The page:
While spending time in the historical region of Toscana this summer, I reopened Niccolo Machiavelli’s The Prince. Il Principe was the culmination of Machiavelli’s lifelong study into the history of rulers both great and poor, strong and weak, written for the purpose of his padrone, Lorenzo di Medici, of the ruling family of Florence, to unite the Italian city states into one strong nation under one strong ruler.
I then began to think of Machiavelli’s prescription to Lorenzo the Magnificent in the context of our ruler, President George W. Bush, and his policy of occupation in Iraq.
Machiavelli writes that when a leader acquires a state by conquest there are three options to maintaining power over the heretofore foreign state: “First is to lay them waste; the second is to go and live there in person; the third is to let them continue to live under their own laws, make them pay you, and create there an administrative and political elite who will remain loyal to you.” President Bush’s policy has not focused specifically on any of the three. Instead he has laid a course that combines all three in an attempt to create an autonomous democratic state that will function outside the auspices of the United States of America.
In fact, his approach has been categorically incorrect considering the dynamics of Iraqi society. This new Iraq will function using the concept of democracy, a concept foreign to both modern day Iraq and Machiavelli in 1513.
However, Machiavelli understood the nature of new systems and ideas of governance. He warned that “men do not truly believe in new things …so it is that, whenever those who are enemies of the new order have a chance to attack it, they do so ferociously, while the others defend it half-heartedly.”
In present day Iraq the enemies are the minority Sunni population and the foreign terrorists, while the half hearted defenders are the factional Shiite and Kurdish populations.
The implementation of an Ecumenical democratic system of governance in Iraq is therefore bound to end in failure manifest in factional fighting and civil war.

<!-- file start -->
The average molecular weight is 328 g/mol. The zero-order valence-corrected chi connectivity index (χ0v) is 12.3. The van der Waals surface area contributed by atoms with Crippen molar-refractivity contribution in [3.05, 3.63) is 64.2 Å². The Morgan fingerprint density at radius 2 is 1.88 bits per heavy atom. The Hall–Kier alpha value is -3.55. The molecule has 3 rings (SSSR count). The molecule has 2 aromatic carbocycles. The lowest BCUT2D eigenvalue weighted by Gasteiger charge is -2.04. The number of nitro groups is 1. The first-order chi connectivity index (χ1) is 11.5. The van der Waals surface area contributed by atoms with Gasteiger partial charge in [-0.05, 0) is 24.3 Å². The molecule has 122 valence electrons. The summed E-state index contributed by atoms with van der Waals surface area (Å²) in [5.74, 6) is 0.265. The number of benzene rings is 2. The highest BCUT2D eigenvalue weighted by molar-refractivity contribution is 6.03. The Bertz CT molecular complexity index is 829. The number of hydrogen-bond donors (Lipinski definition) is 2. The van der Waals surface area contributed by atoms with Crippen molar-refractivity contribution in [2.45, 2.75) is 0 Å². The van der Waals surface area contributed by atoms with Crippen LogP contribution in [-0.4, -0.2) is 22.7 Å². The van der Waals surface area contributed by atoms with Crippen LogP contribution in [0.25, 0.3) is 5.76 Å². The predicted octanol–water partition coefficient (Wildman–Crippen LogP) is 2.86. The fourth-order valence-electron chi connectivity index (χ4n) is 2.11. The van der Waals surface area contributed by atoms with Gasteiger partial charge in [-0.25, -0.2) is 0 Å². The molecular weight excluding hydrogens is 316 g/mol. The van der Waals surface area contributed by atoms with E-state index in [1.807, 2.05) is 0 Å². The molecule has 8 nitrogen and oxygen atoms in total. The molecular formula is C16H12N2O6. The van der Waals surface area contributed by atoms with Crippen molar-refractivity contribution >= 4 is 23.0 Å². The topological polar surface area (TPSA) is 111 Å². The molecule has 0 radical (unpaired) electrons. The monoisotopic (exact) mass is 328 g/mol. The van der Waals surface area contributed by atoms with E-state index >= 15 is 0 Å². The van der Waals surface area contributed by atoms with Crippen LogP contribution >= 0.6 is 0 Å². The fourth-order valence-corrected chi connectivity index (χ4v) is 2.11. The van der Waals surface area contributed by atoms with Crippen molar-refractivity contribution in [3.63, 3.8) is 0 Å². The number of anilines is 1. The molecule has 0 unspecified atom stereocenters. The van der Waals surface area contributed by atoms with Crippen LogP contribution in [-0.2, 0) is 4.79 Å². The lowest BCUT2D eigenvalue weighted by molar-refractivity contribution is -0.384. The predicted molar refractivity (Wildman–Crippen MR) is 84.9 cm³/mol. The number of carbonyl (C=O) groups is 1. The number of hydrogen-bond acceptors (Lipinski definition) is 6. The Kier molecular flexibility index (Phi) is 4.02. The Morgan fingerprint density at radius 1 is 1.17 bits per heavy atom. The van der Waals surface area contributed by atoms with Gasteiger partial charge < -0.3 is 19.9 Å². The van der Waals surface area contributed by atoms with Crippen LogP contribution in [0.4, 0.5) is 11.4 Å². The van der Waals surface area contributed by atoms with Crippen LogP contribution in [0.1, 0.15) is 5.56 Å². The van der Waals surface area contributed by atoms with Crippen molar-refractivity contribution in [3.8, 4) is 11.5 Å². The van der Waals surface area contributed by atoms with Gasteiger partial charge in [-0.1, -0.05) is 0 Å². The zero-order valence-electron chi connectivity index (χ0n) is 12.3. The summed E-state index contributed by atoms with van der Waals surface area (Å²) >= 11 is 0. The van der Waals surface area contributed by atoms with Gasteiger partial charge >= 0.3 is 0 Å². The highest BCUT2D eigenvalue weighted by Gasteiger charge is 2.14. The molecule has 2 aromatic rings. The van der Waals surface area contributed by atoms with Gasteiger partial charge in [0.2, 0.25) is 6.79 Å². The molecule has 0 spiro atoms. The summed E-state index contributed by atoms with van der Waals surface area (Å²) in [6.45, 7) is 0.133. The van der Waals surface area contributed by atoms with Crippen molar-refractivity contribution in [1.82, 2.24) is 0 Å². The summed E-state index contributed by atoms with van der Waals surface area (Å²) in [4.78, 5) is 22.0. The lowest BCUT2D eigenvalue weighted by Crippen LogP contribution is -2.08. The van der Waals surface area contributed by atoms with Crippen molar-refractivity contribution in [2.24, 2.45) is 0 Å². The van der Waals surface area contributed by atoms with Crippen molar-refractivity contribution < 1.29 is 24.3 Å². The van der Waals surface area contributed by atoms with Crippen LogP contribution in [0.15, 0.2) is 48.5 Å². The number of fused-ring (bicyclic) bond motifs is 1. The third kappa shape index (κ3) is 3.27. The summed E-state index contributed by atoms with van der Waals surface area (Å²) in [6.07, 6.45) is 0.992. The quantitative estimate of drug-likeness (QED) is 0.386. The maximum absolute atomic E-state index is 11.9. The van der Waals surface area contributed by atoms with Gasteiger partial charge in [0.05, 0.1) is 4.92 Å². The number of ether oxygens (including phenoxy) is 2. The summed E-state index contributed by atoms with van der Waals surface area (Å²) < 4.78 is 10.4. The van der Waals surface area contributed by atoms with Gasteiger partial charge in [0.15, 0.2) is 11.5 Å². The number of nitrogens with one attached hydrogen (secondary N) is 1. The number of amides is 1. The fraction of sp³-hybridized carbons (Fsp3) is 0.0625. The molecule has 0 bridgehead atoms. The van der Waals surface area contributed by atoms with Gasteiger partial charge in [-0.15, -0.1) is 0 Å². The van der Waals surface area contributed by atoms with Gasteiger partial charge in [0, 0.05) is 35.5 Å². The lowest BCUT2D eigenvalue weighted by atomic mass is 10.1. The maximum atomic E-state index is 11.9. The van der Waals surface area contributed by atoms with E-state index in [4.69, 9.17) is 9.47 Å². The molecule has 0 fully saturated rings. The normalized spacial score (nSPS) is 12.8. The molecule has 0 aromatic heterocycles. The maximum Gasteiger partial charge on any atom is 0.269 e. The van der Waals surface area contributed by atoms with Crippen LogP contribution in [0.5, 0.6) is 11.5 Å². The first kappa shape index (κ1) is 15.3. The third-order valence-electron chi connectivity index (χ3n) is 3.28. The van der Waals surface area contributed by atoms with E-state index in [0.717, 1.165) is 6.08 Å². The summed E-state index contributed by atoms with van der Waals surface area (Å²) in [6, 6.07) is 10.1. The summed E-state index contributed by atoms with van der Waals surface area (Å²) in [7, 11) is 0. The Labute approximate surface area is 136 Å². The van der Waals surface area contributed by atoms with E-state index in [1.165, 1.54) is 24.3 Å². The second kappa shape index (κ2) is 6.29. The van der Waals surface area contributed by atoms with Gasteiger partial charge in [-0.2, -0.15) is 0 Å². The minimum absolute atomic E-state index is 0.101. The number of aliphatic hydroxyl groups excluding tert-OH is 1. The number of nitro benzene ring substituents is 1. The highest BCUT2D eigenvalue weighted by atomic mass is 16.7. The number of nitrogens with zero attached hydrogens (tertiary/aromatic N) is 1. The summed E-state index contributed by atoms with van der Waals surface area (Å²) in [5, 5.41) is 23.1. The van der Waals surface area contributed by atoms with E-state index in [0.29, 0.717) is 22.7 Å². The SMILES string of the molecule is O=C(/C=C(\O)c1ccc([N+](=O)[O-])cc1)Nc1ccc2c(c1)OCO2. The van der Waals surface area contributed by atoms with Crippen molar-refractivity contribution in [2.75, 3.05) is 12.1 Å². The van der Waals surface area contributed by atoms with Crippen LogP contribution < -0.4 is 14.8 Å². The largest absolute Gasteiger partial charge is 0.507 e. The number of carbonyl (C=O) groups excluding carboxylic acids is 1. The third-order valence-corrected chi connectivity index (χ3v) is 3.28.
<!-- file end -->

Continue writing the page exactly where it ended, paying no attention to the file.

Ultimately we must ask what is the purpose of the occupation? This seems to be a state obedient to the interests of the United States within the Middle East, mainly the uninterrupted flow of oil, the lifeforce of America’s place within the global economy, into the hulls of oil tankers waiting in the Gulf.
Yet, the attempts to create stability through a democratic Iraq are futile to accomplishing this goal.
To attain this goal, the course that should have been followed, (and which is still not too late to follow, however startling the change in policy may be, especially to the advantage of the Democrats), was to create a dictatorship in the tradition of Machiavelli’s The Prince, as Saddam Hussein did.
First, President Bush should not have disbanded the Iraqi Military that functioned under Saddam Hussein. The Baathist military was amongst the largest in the world in troop numbers. These soldiers were first and foremost interested in their paycheck that supported their families and ensured their well-being. Therefore, we can propose that soldiers will be loyal to a strong ruler who will ensure their well-being.
However, President Bush did not only disband the Iraqi military, but he did not even go to Baghdad and establish himself as leader. This shows the American military presence to have been weak, proving incapable of stabilizing the population to defend their leader and therefore lessening the faith of the American troops and public.
To the Iraqis, his absence allowed factionalism to arise and terrorism to prosper. The American presence was weak without the powerful presence he could have provided in Baghdad, leaving a power vacuum that has been filled by IED blasts and factional squabbling as the diverse populace tries to write a constitution.
This model of strong autocratic leadership I have proposed in the Machiavellian world view transgresses the necessary political institutions in our democratic ruled age. At the root of this transgression is the outlook on human nature that differs between our democratic age and that of Machiavelli; the democratic view of humanity, in the tradition of the Enlightenment and the Universal Rights of Man, is that we are essentially good in nature, while Machiavelli believed humans wicked and not able to be trusted.
This is Bush’s mistake in choosing a democratic model for Iraq and, consequently, the mistake of American Foreign Policy to secure resources in an age where Chinese power is undermining America’s influence to shape the world.
The goal of the invasion was to stabilize a region and ensure that America gets the uninterrupted flow of oil on which its military might, economic predominance, and way of life depends. To achieve this goal, there must be stability. With knowledge of the diverse and factional populace of Iraq democracy is futile if the ends are stability and unhalted access to natural resources.
The occupation of Iraq should have been one of strong leadership to lay waste to the weak dissidents within the borders and secure our long term prosperity. It is now up to the administration and the President to read Machiavelli, correct their course and govern with a stronger hand.